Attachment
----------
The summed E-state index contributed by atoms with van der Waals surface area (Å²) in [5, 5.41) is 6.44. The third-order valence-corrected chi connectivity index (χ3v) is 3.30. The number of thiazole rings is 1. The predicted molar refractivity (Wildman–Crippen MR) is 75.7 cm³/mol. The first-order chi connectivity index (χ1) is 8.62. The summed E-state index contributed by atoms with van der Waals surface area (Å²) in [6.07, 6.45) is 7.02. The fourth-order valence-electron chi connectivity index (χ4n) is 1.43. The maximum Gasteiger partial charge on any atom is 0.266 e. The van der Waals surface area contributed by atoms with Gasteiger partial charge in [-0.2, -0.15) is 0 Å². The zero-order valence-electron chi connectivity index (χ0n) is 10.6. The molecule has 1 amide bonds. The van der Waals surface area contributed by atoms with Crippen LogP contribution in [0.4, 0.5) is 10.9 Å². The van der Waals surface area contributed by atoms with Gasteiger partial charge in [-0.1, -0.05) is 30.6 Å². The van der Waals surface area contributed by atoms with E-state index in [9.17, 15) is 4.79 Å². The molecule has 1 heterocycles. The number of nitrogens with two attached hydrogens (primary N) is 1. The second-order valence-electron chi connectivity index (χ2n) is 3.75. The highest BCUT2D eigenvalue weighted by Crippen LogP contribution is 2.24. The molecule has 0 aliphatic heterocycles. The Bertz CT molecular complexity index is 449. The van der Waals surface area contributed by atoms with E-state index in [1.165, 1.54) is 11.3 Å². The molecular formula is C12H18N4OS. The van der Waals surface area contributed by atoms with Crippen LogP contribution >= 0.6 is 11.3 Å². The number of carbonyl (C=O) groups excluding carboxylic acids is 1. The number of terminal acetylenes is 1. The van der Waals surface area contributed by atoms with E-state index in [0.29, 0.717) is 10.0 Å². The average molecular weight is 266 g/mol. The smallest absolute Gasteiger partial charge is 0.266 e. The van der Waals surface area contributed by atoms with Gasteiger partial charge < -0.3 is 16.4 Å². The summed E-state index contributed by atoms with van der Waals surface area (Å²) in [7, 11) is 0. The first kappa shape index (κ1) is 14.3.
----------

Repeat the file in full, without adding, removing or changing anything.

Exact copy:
The summed E-state index contributed by atoms with van der Waals surface area (Å²) in [5, 5.41) is 6.44. The third-order valence-corrected chi connectivity index (χ3v) is 3.30. The number of thiazole rings is 1. The predicted molar refractivity (Wildman–Crippen MR) is 75.7 cm³/mol. The first-order chi connectivity index (χ1) is 8.62. The summed E-state index contributed by atoms with van der Waals surface area (Å²) in [6.07, 6.45) is 7.02. The fourth-order valence-electron chi connectivity index (χ4n) is 1.43. The maximum Gasteiger partial charge on any atom is 0.266 e. The van der Waals surface area contributed by atoms with Gasteiger partial charge in [-0.2, -0.15) is 0 Å². The zero-order valence-electron chi connectivity index (χ0n) is 10.6. The molecule has 1 amide bonds. The van der Waals surface area contributed by atoms with Crippen LogP contribution in [0.4, 0.5) is 10.9 Å². The van der Waals surface area contributed by atoms with Gasteiger partial charge in [-0.1, -0.05) is 30.6 Å². The van der Waals surface area contributed by atoms with E-state index in [9.17, 15) is 4.79 Å². The molecule has 1 heterocycles. The number of nitrogens with two attached hydrogens (primary N) is 1. The second-order valence-electron chi connectivity index (χ2n) is 3.75. The highest BCUT2D eigenvalue weighted by Crippen LogP contribution is 2.24. The molecule has 0 aliphatic heterocycles. The Bertz CT molecular complexity index is 449. The van der Waals surface area contributed by atoms with E-state index in [1.165, 1.54) is 11.3 Å². The molecular formula is C12H18N4OS. The van der Waals surface area contributed by atoms with Crippen LogP contribution >= 0.6 is 11.3 Å². The number of carbonyl (C=O) groups excluding carboxylic acids is 1. The number of terminal acetylenes is 1. The van der Waals surface area contributed by atoms with E-state index in [0.29, 0.717) is 10.0 Å². The average molecular weight is 266 g/mol. The smallest absolute Gasteiger partial charge is 0.266 e. The van der Waals surface area contributed by atoms with Gasteiger partial charge < -0.3 is 16.4 Å². The summed E-state index contributed by atoms with van der Waals surface area (Å²) in [7, 11) is 0. The first kappa shape index (κ1) is 14.3.